Matthew 10: 5-15, The First Mission:
General Idea: Jesus called His twelve Disciples to venture out and put into practice all that He had taught them. This was their first great mission, and the testing ground for learning, growth, and the practicing of their faith. They were going from the classroom to the field, taking a chance by being without the usual necessities one would normally take on such a journey. Jesus gave them the empowerment, along with some peculiar instructions from our point of view, such as to stay away from certain people groups, to shake the dust off their feet if the people did not listen, and not to pay for anything. All were contrary to what is normally done during a journey and sojourn. They were sent out as commissioned representatives of Christ, just as their title, Apostle, means. They had to learn first-hand what it meant to be an Apostle, and what it meant to follow Christ. However, the way they learned to follow Him did not mean just picking up and following. They had to put into practice what they had learned, and then do it. Follow? Yes. But, also do as He instructed.
This passage also gives us the blueprint for missions and evangelism. This mission was in preparation for "The Great Commission" to come, in which His apostles were called to make disciples of all the peoples of the world. God calls us as leaders of His Church to carry out His plans and accomplish His mission of reproducing communities of Christ-formed authentic disciples. We do this by equipping our people to know and teach Christ's redemptive reign as missionaries sent by God, to live and proclaim Christ's Kingdom to the world. The pattern was to present Christ to their own people (Matt. 10:5-15), then to others, and, finally, to the entire world, including rulers and kings (Matt. 10:18; 28:18-20).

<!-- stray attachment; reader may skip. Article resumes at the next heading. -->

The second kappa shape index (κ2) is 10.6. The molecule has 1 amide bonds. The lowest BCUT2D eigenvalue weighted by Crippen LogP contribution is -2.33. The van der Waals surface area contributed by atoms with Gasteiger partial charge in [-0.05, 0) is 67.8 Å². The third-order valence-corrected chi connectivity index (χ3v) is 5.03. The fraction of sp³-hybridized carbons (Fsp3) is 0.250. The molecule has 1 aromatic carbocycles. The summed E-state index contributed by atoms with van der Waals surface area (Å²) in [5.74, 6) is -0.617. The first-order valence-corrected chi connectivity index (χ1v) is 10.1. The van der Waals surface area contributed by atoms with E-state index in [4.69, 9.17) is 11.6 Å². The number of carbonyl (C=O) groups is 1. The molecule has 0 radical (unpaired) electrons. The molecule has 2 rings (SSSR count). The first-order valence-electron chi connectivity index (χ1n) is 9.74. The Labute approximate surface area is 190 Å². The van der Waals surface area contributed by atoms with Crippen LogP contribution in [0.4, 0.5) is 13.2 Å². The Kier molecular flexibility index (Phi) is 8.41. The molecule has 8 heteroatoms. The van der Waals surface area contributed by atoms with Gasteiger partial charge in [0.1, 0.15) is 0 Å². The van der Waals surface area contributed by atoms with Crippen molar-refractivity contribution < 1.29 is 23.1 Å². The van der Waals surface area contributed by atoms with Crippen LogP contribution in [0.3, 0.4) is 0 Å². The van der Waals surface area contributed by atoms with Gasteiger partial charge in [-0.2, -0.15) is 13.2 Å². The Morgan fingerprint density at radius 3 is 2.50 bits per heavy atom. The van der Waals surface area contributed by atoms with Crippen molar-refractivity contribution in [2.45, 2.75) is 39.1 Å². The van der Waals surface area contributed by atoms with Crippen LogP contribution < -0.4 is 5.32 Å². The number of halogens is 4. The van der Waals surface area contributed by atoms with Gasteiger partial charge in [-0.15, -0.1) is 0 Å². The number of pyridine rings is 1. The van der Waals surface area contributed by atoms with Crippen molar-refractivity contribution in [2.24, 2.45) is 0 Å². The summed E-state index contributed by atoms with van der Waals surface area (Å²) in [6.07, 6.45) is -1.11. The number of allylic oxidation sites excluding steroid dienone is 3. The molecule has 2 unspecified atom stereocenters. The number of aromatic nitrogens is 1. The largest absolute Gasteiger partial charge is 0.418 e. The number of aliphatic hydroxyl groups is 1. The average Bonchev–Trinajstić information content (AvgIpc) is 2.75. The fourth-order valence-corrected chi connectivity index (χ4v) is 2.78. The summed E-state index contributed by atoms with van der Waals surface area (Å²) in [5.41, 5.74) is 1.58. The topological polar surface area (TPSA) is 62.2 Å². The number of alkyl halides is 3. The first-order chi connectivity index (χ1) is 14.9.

1. The way refers to the way of the Gentiles, as a specific road to the towns where the Gentiles in Israel lived.
a. The pagans, Greeks, and other Gentiles had their own cities and separate living areas in other towns. This was due to the Law, and the fact that Jews could not associate, eat what they ate, or intermarry with them.
b. Jews normally avoided these roads.
c. Fairly recent archeological evidence shows that Galilee was a much larger city than most had suspected, and was surrounded by several smaller Gentile cities. The area south of Galilee was where the Samaritans lived. A micro model of the world was literally at the Apostle's door.